Hundreds of thousands of people in New York and New Jersey dealt with more power outages, canceled flights and snowy cold as a new storm on the heels of Superstorm Sandy tested the region's patience.
NEW YORK — The nor'easter that stymied recovery efforts after Superstorm Sandy pulled away from New York and New Jersey, leaving hundreds of thousands of new people in darkness after a blanket of thick, wet snow snapped storm-weakened trees and downed power lines.
Sandy slammed the coast and inflicted tens of billions of dollars in damage, and hundreds of thousands of customers in New York and New Jersey were still waiting for the electricity to come back on, with lots of cold and tired people are losing patience.
If that wasn't enough, the nor'easter then brought gusting winds, rain and snow on Wednesday, though not the flooding that was anticipated. Snow blanketed several states and stymied recovery efforts spawned by Sandy as storm-weakened trees snapped and power lines came down before the nor'easter pulled away.
AP Photo: Steven Senne
Some who have been without power are demanding investigations of utilities they say aren't working fast enough. An angry New York Gov. Andrew Cuomo joined the calls for an investigation, ripping the utilities as unprepared and badly managed.
"Privately I have used language my daughters couldn't hear," he fumed. He added: "It's unacceptable the longer it goes on because the longer it goes on, people's suffering is worse."
The power companies have said they are dealing with damage unprecedented in its scope and doing the best they can. And there is no denying the magnitude of what they have done: At the peak, more than 8.5 million homes and businesses across 21 states lost power. As of Thursday, that was down to about 750,000, almost entirely in New York and New Jersey.
The nor'easter knocked out power to more than 200,000 customers in New York and New Jersey, erasing some of the progress made by utility crews.
"We lost power last week, just got it back for a day or two, and now we lost it again," said John Monticello of Point Pleasant Beach, New Jersey. "Every day it's the same now: Turn on the gas burner for heat. Instant coffee. Use the iPad to find out what's going on in the rest of the world."
New Jersey did not have a damage estimate of its own, but others have put Sandy's overall toll at up to $50 billion, making it the second-most expensive storm in U.S. history, behind Hurricane Katrina, which swamped New Orleans in 2005.
Sandy killed more than 100 people in 10 states, with most of the dead in New York and New Jersey.
In a reminder of Katrina, the Federal Emergency Management Agency announced Thursday that it is moving manufactured housing into New York and New Jersey.
FEMA Administrator Craig Fugate said the disaster relief agency has several hundred mobile homes in its inventory of emergency supplies and has started moving some of them to disaster zone. He said it is unclear yet if FEMA will need to order more of the temporary homes.
Forty prefabricated homes were en route to a staging area in New Jersey, FEMA officials said. State officials in New Jersey and New York will decide where the houses will be placed, federal officials said.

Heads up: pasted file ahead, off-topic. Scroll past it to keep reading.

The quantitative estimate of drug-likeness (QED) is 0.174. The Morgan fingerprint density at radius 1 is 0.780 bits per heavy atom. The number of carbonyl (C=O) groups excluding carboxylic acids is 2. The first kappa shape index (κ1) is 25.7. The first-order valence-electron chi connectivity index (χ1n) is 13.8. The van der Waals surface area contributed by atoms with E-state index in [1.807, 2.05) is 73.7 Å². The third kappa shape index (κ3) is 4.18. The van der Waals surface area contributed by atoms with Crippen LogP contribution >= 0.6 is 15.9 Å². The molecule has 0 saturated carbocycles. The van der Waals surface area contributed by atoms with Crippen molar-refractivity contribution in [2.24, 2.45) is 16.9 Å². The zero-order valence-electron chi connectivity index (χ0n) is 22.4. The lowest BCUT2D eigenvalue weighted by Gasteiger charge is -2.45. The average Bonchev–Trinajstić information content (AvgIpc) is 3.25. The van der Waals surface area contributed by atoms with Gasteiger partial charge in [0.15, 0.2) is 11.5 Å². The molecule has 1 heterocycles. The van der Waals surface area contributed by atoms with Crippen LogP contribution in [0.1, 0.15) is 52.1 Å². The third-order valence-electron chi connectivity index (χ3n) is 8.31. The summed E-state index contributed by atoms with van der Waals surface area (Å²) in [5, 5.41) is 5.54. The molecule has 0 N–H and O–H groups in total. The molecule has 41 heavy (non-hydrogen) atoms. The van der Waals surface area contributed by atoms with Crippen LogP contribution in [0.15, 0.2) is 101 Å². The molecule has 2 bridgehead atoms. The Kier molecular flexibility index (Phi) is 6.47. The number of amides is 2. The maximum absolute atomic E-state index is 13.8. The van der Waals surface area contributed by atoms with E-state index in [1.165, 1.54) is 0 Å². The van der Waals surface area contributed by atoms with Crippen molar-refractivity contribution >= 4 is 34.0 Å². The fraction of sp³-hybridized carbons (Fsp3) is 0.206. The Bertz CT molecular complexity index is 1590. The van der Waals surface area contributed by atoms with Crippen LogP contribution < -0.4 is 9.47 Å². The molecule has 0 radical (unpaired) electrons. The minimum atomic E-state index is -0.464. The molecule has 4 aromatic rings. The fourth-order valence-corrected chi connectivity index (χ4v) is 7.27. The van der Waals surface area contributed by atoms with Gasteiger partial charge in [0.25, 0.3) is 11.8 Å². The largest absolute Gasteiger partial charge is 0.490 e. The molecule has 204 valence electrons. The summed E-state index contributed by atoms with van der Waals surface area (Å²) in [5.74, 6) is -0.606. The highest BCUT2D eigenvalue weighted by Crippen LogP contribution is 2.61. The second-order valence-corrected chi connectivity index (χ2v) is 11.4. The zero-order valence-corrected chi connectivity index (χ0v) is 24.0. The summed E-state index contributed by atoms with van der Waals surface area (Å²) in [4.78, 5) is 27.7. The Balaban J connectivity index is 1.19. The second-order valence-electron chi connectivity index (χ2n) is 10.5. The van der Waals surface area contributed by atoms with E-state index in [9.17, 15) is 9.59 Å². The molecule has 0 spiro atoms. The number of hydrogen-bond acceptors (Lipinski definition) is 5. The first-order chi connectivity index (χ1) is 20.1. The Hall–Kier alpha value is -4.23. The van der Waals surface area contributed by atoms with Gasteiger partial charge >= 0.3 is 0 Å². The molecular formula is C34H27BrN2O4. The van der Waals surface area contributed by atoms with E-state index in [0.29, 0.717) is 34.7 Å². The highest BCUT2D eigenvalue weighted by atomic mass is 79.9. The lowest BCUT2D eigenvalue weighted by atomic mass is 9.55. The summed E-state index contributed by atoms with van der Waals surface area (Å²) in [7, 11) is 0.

AP Photo: Tom DeVito
More than 56,000 people have also been ruled eligible for FEMA's individual and households program, which provides money for renting a new place or housing repairs.
FEMA was widely criticized for using trailers after Hurricanes Katrina and Rita devastated New Orleans and parts of the Gulf Coast in 2005 after many of those trailers were later found to contain toxic levels of formaldehyde.
Fugate said the mobile homes being sent to New York and New Jersey have been approved by the Department of Housing and Urban Development. The mobile homes being used for this storm are not the same kind that were used after Katrina and Rita, FEMA said.
Defenders of the power industry, meanwhile, have pointed out that Sandy was huge and hit the nation's most densely populated corridor. By the Energy Department's reckoning, it left more people in the dark than any other storm in U.S. history.
It did more than knock down power lines; it flooded switching stations and substations, forcing workers to take apart hundreds of intricate components, clean them, replace some of them, rewire others and put it all back together. Only after these stations are re-energized can workers go out and repair lines.
On Long Island, where more than 262,000 customers were without power and tempers were rising, Long Island Power Authority spokesman Mark Gross would not comment on the criticism, saying only that the utility is focused on restoring power.
Alfonso Quiroz, a spokesman for Con Ed, the chief utility in New York City, said: "I think we're going to be able to power through. Our objective was to get power restored to everyone by the weekend, and we're still working with that goal."
The Edison Electric Institute, the industry's main lobbying group, has called restoring power in Sandy's wake the "single biggest task the utility industry has ever faced." Brian Wolff, EEI senior vice president, said 67,000 utility workers from all around the country are on the job.
"An hour without power is too long. Power is an essential commodity. Our people get that. We are putting every resource to restoring power," he said. But he added, "This was not a minor event."
Contributing to this report were Associated Press writers Kiley Armstrong, Jonathan Fahey, Colleen Long, David B. Caruso and Jennifer Peltz in New York; Mike Gormley in Albany, New York and Wayne Perry in Point Pleasant Beach, New Jersey. Hays reported from New York.